This raises a question, however. Why did McCloy wait so long to respond? Well, the thought occurs that he was waiting for something. Was he waiting for the public release of the Clark Panel's report, so he could cite it in his response? There is reason to suspect so.
Now, admittedly, this is a bit of a stretch... But it's undoubtedly intriguing that, yes indeed, McCloy cited the Panel's report in his response. He wrote Geis "The expert panel which examined the x-rays under the auspices of the Department of Justice last year clearly disprove the main Thompson contentions and certainly the original autopsy report even if it is somewhat less exacting and comprehensive than one might have wished it to be does so as well."
Note that McCloy is deferential to the Clark Panel's report, yet somewhat critical of the original autopsy report. This suggests he knew the two reports were in conflict, a conflict un-reported in the press at the time. Hmmm... Had McCloy discussed the Panel's report with Clark? Or Fisher?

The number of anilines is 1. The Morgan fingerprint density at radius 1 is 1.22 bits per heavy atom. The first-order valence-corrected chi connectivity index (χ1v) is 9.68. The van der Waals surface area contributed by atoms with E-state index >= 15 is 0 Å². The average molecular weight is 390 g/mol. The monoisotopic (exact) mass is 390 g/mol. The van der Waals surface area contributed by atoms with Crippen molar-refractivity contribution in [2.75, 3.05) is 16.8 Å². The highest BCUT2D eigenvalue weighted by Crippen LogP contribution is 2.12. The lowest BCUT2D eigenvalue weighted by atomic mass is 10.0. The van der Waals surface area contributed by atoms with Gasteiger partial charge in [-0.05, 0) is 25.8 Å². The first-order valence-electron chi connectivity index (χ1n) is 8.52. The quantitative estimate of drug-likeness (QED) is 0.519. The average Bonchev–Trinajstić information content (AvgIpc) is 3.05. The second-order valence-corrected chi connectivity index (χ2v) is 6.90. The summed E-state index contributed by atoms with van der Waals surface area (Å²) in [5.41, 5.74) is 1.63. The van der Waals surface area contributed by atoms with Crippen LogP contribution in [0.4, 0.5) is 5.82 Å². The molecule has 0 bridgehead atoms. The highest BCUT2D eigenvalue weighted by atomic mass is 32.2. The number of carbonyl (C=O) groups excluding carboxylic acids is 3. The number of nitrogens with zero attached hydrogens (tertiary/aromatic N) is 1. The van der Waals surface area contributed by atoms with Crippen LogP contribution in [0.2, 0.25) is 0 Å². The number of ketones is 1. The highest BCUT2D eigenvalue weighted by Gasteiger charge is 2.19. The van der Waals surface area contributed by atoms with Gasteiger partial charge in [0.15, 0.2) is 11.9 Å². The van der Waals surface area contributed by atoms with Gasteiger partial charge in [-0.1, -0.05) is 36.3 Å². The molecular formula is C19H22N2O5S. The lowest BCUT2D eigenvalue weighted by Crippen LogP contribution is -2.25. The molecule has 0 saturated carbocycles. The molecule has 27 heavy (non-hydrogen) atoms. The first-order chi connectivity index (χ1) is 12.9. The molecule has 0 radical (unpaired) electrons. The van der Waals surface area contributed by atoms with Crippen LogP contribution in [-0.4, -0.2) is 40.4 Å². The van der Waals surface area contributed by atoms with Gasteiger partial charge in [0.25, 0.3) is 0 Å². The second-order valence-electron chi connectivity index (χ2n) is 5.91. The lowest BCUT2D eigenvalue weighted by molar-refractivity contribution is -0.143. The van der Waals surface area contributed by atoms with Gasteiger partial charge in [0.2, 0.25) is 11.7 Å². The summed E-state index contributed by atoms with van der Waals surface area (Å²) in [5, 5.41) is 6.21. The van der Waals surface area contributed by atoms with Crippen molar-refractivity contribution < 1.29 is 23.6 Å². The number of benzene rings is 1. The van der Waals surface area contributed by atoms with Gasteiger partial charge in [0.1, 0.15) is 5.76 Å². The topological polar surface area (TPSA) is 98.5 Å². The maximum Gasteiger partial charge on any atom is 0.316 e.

The timing of the report's release is also intriguing. It was released on January 16, 1969, just in time to throw a monkey wrench in Jim Garrison's trial of Clay Shaw. Garrison had been trying to gain access to the medical evidence for use in the trial, as he thought an independent study of the medical evidence by non-military medical experts might prove shots had been fired from multiple locations, and thus, more than one shooter. It appeared, moreover, that Garrison, and his chosen expert, Dr. Cyril Wecht, were about to succeed in gaining access to these materials. This then led the Justice Department to offer up what could only have appeared to be a compromise--it would release an already-completed top secret study of the medical evidence by non-military medical experts--the Clark Panel's report from the year before.